This drive was beautiful. Rolling hills, fresh greenness from after the night's rain, neatly situated villages. I mean, yeah, I know trees are trees, and roads are roads, but their everyday scenery is still plotted differently than our central Texas dry landscapes in June. Now, I cringe at this point because in Descartes the fullness of a small French village was everywhere with the weekly Sunday market taking over the center of town and in full swing, but I, being so caught up in taking it in and finding the food carts for our takeaway lunch, shamefully didn't take a single picture. Argh. The market struck me as a blend of old time produce, spices, and artisan stalls and flea market tacky. Just right. The morning was damp, threatening rain, people milled about and chatted aplenty, and at the end of the road we found the food stalls the gite owners had described to me online.

Two boisterous men cooked away in the trailer booth, and took orders while chatting with customers. I was touched with a tourist's hesitation, but alas, as the one French speaker of my group, gathering the goodies was up to me. Now, don't get me wrong, David became excellent at the art of deducing what was being communicated (especially where food was concerned) but this direct person to person interaction in France was up to me. And in Descartes I got not one, two or three, but four opportunities to butcher the language of love. This first opportunity was the easiest, as the vendors were flirty and completely helpful as I ordered the Paella (being cooked oh so dramatically in a paella pan about three feet in diameter), and pasta (yeah, it wasn't lost on me that the two items being sold were not of Frenchy origins). At this point David noticed the large rotisserie chickens coming to peak gold while their rich drippings were falling on peeled small potatoes at the bottom of the rotisserie. Yum. But we already had all we could fit at the bottom of Sophia's stroller and our eyes where bigger than our tummies because we had not had our breadfast.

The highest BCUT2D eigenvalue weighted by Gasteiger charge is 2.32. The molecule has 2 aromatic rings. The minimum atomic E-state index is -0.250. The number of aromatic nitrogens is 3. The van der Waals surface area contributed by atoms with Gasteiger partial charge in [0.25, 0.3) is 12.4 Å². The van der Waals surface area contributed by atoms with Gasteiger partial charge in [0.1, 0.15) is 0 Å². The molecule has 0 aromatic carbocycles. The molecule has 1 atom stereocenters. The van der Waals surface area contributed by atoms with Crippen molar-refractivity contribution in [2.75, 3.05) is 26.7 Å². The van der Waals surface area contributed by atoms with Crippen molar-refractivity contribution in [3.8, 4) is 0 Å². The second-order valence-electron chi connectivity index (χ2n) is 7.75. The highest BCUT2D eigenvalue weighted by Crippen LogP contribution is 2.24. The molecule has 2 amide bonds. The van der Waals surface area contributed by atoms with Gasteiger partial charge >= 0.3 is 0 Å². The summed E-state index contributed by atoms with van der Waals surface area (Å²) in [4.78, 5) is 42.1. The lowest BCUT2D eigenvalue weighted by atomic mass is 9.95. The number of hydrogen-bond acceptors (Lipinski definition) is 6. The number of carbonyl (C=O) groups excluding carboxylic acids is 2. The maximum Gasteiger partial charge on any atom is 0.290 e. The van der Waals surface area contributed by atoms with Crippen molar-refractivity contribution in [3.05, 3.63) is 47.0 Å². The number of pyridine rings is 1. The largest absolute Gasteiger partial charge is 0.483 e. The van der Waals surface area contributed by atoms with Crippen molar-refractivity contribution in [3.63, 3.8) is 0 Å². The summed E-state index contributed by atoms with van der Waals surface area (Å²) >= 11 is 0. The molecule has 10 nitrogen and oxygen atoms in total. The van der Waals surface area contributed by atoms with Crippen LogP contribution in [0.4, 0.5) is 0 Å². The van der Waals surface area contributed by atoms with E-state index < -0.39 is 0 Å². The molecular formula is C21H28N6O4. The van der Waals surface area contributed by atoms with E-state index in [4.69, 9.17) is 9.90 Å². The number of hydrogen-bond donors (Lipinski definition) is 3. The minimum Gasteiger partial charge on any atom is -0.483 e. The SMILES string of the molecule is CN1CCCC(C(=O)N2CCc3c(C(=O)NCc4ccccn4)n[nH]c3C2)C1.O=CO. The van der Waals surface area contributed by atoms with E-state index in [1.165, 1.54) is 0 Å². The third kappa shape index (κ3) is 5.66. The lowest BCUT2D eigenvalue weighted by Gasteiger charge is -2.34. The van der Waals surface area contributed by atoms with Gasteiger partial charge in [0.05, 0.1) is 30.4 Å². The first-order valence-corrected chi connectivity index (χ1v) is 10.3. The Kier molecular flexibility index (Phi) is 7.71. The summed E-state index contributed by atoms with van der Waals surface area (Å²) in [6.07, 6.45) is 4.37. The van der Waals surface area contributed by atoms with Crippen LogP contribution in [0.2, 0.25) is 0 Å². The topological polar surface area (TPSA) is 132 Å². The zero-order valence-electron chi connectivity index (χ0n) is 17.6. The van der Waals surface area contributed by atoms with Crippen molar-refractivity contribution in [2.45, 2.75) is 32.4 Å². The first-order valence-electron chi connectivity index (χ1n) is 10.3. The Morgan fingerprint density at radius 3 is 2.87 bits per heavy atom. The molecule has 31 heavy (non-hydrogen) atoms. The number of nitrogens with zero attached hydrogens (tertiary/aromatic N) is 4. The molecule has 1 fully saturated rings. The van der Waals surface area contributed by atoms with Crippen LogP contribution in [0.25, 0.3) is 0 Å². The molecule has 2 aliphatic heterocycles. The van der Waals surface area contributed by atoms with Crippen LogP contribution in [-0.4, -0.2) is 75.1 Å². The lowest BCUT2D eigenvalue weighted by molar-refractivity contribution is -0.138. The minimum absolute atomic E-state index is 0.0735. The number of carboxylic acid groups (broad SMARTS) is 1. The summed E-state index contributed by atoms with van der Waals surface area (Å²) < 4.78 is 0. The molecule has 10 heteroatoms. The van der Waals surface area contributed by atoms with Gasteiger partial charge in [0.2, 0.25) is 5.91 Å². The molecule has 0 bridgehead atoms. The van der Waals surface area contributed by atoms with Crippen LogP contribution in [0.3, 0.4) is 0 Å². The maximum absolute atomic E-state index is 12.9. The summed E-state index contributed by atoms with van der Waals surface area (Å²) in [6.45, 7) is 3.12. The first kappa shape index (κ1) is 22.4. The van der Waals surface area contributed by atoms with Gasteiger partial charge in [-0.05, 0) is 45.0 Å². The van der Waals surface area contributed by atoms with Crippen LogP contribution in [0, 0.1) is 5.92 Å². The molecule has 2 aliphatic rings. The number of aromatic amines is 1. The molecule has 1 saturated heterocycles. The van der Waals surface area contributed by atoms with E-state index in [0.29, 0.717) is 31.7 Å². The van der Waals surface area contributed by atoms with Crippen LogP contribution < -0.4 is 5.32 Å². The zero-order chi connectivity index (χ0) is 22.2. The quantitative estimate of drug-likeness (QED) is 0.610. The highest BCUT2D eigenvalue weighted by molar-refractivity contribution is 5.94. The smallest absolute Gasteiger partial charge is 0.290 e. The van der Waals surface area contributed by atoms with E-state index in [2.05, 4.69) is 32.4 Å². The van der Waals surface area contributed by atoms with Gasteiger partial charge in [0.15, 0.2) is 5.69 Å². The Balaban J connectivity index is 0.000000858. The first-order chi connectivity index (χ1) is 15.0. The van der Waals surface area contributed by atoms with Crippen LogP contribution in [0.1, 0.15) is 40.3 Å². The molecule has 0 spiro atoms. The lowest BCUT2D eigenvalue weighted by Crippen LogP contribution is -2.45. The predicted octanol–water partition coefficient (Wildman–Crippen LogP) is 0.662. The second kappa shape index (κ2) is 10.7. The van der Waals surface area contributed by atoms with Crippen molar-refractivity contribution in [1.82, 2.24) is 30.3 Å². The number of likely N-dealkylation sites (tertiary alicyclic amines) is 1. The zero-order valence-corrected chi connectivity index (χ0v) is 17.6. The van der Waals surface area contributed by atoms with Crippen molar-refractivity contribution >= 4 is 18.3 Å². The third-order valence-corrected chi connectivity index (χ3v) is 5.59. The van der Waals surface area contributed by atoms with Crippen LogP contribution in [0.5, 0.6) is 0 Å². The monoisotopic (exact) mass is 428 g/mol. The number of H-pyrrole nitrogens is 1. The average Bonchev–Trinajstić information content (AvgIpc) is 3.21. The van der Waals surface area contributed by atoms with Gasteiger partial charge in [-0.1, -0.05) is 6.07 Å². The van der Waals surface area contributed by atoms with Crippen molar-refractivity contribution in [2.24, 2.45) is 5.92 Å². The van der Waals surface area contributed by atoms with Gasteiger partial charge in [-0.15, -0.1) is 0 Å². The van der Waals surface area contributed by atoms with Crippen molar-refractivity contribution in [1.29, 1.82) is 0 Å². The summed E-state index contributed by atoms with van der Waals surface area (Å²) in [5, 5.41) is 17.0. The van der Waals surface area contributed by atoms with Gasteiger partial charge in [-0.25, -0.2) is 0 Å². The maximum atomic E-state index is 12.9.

As we headed to the small Descartes town square where had noticed two bakeries (patisseries) on our way in, I noticed a fact of French life. To find the best town bakeries watch the locals. And in this instance it was right on, as one bakery had nary a visitor and the other had a small line out the door. We made our way into the patisserie and I ordered with a little more confidence. Sara, being a little adventurous, saw a picture pretty pastry that we had to get. We found a local cafe/bar and got our space surrounded by locals.